Today for World Diabetes Day, we are celebrating the work of Ranjeeta Ranjani Devi, the Team Leader for the Diabetes Eye Clinic onsite at the Pacific Eye Institute (PEI) in Fiji.
Diabetes eye disease (or diabetic retinopathy) is a complication of diabetes that affects the back of the eye. If left untreated, it can lead to deterioration of vision and ultimately, blindness. Although uncommon a generation ago in most Pacific populations, the prevalence of diabetes has increased dramatically in recent years, and with it the need for quality eye care services.
This means that Ranjeeta and her team have a huge task ahead of them. Ranjeeta kindly took a few moments out of her day to tell us about the Diabetes Eye Clinic, the challenges they are facing now and what the future might look like.
- Where are you from and what inspired you to work in health care?
I am originally from Labasa on Vanua Levu, the second largest island of the Fiji archipelago. Currently, I am living in Suva. My mum who did domestic duties always wanted to see me as a nurse, so I chose this as my career to ensure that I had an education and worked hard to be financially independent.
My father ran a small shop to ensure me and my siblings have a good education. My father paid for my nursing school also, for which I am forever grateful.
Being a nurse has helped me build myself as a better person both at workplace and at home. Patience, compassion and care are some of the traits one acquires as part of the job. I would love to grow further in this field and be able to use my knowledge in my everyday life. I have been working for the Pacific Eye Institute for the past 8 years.
- What is the Diabetes Eye Clinic and what is your role?
The Diabetes Eye Clinic is a clinic that runs five days a week. It includes a photo clinic, doctor’s clinic, laser and retina clinic. We also have an outreach program where we make 68 trips each year to provide eye care services around the central division.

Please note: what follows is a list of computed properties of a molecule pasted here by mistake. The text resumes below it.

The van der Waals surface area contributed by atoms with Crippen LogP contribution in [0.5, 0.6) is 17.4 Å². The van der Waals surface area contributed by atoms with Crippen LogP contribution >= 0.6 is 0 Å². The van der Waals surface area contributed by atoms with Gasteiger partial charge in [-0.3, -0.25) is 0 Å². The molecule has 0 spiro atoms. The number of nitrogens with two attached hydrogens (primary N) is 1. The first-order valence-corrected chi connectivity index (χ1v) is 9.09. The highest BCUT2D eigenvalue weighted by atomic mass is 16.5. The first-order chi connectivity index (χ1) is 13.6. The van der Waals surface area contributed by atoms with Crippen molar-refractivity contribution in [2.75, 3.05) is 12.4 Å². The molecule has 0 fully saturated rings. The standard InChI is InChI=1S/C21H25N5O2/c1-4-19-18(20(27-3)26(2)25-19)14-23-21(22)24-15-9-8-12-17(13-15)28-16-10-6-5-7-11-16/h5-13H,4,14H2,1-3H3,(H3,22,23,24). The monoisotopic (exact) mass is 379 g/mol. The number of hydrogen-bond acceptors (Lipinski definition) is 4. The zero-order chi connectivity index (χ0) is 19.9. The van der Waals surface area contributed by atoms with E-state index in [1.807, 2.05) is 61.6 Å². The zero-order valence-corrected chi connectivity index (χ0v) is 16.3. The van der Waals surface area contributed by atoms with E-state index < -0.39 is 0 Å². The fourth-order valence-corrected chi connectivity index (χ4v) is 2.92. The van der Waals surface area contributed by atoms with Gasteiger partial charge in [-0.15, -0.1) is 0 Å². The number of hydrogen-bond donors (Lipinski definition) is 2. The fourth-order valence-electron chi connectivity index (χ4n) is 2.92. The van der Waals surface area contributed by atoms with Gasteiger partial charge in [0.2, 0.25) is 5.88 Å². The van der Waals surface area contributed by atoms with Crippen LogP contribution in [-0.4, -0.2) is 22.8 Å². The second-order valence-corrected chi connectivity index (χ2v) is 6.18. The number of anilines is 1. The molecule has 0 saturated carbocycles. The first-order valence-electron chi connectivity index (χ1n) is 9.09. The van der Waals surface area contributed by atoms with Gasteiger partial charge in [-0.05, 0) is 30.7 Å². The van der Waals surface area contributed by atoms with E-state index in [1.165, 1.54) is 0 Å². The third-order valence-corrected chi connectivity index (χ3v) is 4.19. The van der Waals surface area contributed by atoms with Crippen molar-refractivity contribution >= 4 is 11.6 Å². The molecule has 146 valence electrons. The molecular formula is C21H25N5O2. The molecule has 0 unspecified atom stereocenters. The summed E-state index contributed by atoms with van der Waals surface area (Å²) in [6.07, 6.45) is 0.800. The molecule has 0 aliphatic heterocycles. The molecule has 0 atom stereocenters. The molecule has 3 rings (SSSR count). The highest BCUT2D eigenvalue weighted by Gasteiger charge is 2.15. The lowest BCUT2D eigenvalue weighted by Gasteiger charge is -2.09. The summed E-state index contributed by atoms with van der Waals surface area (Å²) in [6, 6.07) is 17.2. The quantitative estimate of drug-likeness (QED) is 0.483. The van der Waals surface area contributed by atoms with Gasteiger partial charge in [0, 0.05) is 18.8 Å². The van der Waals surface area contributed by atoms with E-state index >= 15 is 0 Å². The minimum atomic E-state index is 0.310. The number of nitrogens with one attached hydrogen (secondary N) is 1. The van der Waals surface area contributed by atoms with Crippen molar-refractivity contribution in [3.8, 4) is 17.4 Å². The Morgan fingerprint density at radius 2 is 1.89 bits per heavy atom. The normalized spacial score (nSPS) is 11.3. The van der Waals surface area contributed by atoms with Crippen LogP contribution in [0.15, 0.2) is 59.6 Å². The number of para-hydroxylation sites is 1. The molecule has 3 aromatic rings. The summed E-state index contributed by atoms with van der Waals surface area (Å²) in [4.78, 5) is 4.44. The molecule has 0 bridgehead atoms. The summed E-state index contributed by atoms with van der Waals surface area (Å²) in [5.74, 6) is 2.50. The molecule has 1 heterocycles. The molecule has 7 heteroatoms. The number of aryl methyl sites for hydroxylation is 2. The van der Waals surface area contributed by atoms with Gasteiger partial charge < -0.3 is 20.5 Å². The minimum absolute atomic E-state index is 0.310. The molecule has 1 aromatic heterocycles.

As a Team Leader, I coordinate the setup and delivery of the PEI diabetes eye health services in Suva and the outreach program. I also take retinal photographs, grade and refer patients accordingly.
The clinic also delivers a teaching programme for nurses in diabetes eye care. As Team Leader, I ensure our services accommodates the training needs of the students, community health workers, and nurses assigned to the clinic.
- What are some challenges you and your team face?
Seeing how the patients coming in are getting younger now. The youngest patient with type 1 diabetes was 9 years old and for type 2 diabetes, patients can range from 25 years and above. Also, the number of patients that need diabetes eye services can be overwhelming sometimes. Sometimes it’s difficult to accommodate patients on the same day since we have a full clinics and we are seeing patients to our maximum capacity.
- What does the future of diabetes eye care looks like?
Our services will still be catering for more people as we may not have reached our threshold yet. I feel there is more to be done, with increasing number of diabetes patients in Fiji and the Pacific. I believe there are a lot of people in the periphery that are in denial of their condition. We need to reach out to these people and also increase our diabetes eye care services to the village level.
- What should everyone know about how to manage diabetes eye disease?
- Get regular eye check-ups. This is the best way to detect any problems early on. Make sure you attend any follow up appointments, too.
- Don’t wait for your vision to deteriorate. Patients are only able to notice significant changes in their vision during later stages of the disease when the condition has deteriorated significantly.
- Look after your health. Take your medication, focus on healthy eating and try to exercise for 30 minutes every day. Managing your diabetes will help you to manage your vision.